"I'm always looking at what's giving us the best opportunity to win," he said. "If it's Tarvaris, it's Tarvaris. If it's Gus Frerotte, it's Gus Frerotte. J.D. Booty, it's J.D. Booty. I know I was asked a question yesterday, is that the guy who who's going to be the quarterback at the end of the week? That's something that is ongoing. You don't crown a guy king and then the king doesn't have any clothes on and you say, 'Hey, he's still the king.'So apparently for the first time, Childress is seeing what everyone else watching has seen for a while--it's not right to hold back a playoff-caliber team by sticking with a below-average quarterback.
But while that might be true, it's also fair to say that Childress has ensured that the deck is still stacked in Jackson's favor. Ever since he picked Jackson to be the team's quarterback of the future, he's gone out of his way to ensure that Jackson doesn't have an viable competiton.
So when Jackson struggled last year, the choice was to stick with him or to turn to Brooks Bollinger or Kelly Holcomb--which wasn't much of a choice. And this year, it's a choice of turning to Gus Frerotte instead of Jackson. Frerotte is a little bit better, but we're still talking about a 37-year-old quarterback whose last decent season came in 2005. He may outplay Jackson, but he's not someone you can feel comfortable counting on to lead the team to the playoffs.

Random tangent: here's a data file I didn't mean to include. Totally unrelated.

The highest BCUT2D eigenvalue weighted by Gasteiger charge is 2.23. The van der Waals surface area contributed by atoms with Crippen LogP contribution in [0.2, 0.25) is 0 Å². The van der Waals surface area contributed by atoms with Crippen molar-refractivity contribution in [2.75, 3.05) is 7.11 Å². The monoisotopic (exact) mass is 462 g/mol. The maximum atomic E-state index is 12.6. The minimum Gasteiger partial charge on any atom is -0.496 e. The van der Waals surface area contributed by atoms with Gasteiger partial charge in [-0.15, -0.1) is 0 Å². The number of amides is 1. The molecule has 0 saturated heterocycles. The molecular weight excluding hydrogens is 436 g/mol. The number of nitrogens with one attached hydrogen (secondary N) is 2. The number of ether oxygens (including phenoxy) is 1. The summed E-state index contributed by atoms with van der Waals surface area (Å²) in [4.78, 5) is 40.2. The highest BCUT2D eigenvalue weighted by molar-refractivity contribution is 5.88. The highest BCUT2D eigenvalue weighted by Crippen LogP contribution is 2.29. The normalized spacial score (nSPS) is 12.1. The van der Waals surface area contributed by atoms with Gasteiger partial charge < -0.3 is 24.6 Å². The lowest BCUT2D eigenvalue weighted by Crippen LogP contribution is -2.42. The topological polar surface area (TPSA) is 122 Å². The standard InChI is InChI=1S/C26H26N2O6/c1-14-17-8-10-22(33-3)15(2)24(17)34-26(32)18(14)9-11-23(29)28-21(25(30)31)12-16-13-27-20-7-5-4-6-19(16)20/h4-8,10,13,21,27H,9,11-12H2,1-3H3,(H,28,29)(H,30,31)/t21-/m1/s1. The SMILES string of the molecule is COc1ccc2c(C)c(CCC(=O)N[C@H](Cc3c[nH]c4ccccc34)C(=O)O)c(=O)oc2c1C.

If Childress is really focused on turning this team around, it would be worth trying to trade for Jeff Garcia. It would have been worth keeping Tyler Thigpen around last year instead of losing him on waivers. But at this point, it may be too late. Childress has tied the success of his team to Jackson. If Jackson fails, Childress really doesn't have a whole lot of argument to stay as the Vikings coach.